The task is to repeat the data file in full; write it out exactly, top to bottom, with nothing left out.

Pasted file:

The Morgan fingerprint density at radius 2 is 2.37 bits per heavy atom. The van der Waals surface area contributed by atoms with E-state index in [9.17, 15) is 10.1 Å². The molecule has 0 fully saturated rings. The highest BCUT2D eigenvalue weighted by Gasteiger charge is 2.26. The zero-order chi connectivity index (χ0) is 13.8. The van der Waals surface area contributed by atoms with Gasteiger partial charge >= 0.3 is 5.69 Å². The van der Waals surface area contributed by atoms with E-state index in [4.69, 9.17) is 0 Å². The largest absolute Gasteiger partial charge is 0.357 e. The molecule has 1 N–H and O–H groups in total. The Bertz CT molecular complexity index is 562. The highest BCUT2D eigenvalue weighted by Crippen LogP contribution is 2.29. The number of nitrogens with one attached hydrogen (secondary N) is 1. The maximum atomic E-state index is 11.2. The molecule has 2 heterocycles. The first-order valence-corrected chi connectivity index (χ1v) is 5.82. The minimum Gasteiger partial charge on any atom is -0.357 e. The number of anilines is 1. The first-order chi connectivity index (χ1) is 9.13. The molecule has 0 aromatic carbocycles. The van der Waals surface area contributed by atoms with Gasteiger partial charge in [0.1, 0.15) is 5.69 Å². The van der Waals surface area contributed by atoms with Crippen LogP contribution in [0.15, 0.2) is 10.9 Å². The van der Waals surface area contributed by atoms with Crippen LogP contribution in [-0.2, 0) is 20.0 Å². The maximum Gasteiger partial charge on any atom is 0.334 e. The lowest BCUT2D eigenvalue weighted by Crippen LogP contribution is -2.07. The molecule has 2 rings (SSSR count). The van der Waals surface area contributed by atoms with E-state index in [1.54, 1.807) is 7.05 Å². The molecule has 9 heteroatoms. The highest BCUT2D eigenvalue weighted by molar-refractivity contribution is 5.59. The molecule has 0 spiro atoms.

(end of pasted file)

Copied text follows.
The Morgan fingerprint density at radius 2 is 2.37 bits per heavy atom. The van der Waals surface area contributed by atoms with E-state index in [9.17, 15) is 10.1 Å². The molecule has 0 fully saturated rings. The highest BCUT2D eigenvalue weighted by Gasteiger charge is 2.26. The zero-order chi connectivity index (χ0) is 13.8. The van der Waals surface area contributed by atoms with Gasteiger partial charge >= 0.3 is 5.69 Å². The van der Waals surface area contributed by atoms with E-state index in [4.69, 9.17) is 0 Å². The largest absolute Gasteiger partial charge is 0.357 e. The molecule has 1 N–H and O–H groups in total. The Bertz CT molecular complexity index is 562. The highest BCUT2D eigenvalue weighted by Crippen LogP contribution is 2.29. The number of nitrogens with one attached hydrogen (secondary N) is 1. The maximum atomic E-state index is 11.2. The molecule has 2 heterocycles. The first-order valence-corrected chi connectivity index (χ1v) is 5.82. The minimum Gasteiger partial charge on any atom is -0.357 e. The number of anilines is 1. The first-order chi connectivity index (χ1) is 9.13. The molecule has 0 aromatic carbocycles. The van der Waals surface area contributed by atoms with Gasteiger partial charge in [0.1, 0.15) is 5.69 Å². The van der Waals surface area contributed by atoms with Crippen LogP contribution in [0.15, 0.2) is 10.9 Å². The van der Waals surface area contributed by atoms with Crippen LogP contribution in [-0.2, 0) is 20.0 Å². The maximum Gasteiger partial charge on any atom is 0.334 e. The lowest BCUT2D eigenvalue weighted by Crippen LogP contribution is -2.07. The molecule has 2 rings (SSSR count). The van der Waals surface area contributed by atoms with E-state index in [1.54, 1.807) is 7.05 Å². The molecule has 9 heteroatoms. The highest BCUT2D eigenvalue weighted by molar-refractivity contribution is 5.59. The molecule has 0 spiro atoms.